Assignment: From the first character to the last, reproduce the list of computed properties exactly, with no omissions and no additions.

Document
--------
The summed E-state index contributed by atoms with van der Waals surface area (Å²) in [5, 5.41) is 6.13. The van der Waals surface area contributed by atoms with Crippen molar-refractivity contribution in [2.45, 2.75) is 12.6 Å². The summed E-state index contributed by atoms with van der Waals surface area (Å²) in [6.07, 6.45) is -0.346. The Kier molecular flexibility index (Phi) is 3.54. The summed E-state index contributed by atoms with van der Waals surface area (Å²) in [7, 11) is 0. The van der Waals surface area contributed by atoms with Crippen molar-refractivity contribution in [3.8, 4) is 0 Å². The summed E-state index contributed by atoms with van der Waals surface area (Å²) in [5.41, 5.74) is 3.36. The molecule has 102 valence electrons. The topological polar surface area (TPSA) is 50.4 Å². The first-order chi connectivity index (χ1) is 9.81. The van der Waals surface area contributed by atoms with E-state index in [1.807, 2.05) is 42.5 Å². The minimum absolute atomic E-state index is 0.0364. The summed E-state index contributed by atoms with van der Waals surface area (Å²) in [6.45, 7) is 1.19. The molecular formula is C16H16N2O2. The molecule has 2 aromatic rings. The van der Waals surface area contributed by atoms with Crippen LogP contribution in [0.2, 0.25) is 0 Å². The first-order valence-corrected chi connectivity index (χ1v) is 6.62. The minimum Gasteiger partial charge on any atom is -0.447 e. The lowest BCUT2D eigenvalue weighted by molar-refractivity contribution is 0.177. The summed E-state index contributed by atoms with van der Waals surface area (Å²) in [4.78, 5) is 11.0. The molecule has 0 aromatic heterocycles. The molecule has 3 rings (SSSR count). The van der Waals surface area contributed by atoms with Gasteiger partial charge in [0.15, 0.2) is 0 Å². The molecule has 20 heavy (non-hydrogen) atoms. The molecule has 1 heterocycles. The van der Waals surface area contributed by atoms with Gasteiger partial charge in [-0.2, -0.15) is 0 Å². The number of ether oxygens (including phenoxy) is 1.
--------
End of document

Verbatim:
The summed E-state index contributed by atoms with van der Waals surface area (Å²) in [5, 5.41) is 6.13. The van der Waals surface area contributed by atoms with Crippen molar-refractivity contribution in [2.45, 2.75) is 12.6 Å². The summed E-state index contributed by atoms with van der Waals surface area (Å²) in [6.07, 6.45) is -0.346. The Kier molecular flexibility index (Phi) is 3.54. The summed E-state index contributed by atoms with van der Waals surface area (Å²) in [7, 11) is 0. The van der Waals surface area contributed by atoms with Crippen molar-refractivity contribution in [3.8, 4) is 0 Å². The summed E-state index contributed by atoms with van der Waals surface area (Å²) in [5.41, 5.74) is 3.36. The molecule has 102 valence electrons. The topological polar surface area (TPSA) is 50.4 Å². The first-order chi connectivity index (χ1) is 9.81. The van der Waals surface area contributed by atoms with E-state index in [1.807, 2.05) is 42.5 Å². The minimum absolute atomic E-state index is 0.0364. The summed E-state index contributed by atoms with van der Waals surface area (Å²) in [6.45, 7) is 1.19. The molecular formula is C16H16N2O2. The molecule has 2 aromatic rings. The van der Waals surface area contributed by atoms with Crippen LogP contribution in [0.2, 0.25) is 0 Å². The first-order valence-corrected chi connectivity index (χ1v) is 6.62. The minimum Gasteiger partial charge on any atom is -0.447 e. The lowest BCUT2D eigenvalue weighted by molar-refractivity contribution is 0.177. The summed E-state index contributed by atoms with van der Waals surface area (Å²) in [4.78, 5) is 11.0. The molecule has 0 aromatic heterocycles. The molecule has 3 rings (SSSR count). The van der Waals surface area contributed by atoms with Gasteiger partial charge in [0.15, 0.2) is 0 Å². The molecule has 20 heavy (non-hydrogen) atoms. The molecule has 1 heterocycles. The van der Waals surface area contributed by atoms with Gasteiger partial charge in [-0.2, -0.15) is 0 Å². The number of ether oxygens (including phenoxy) is 1.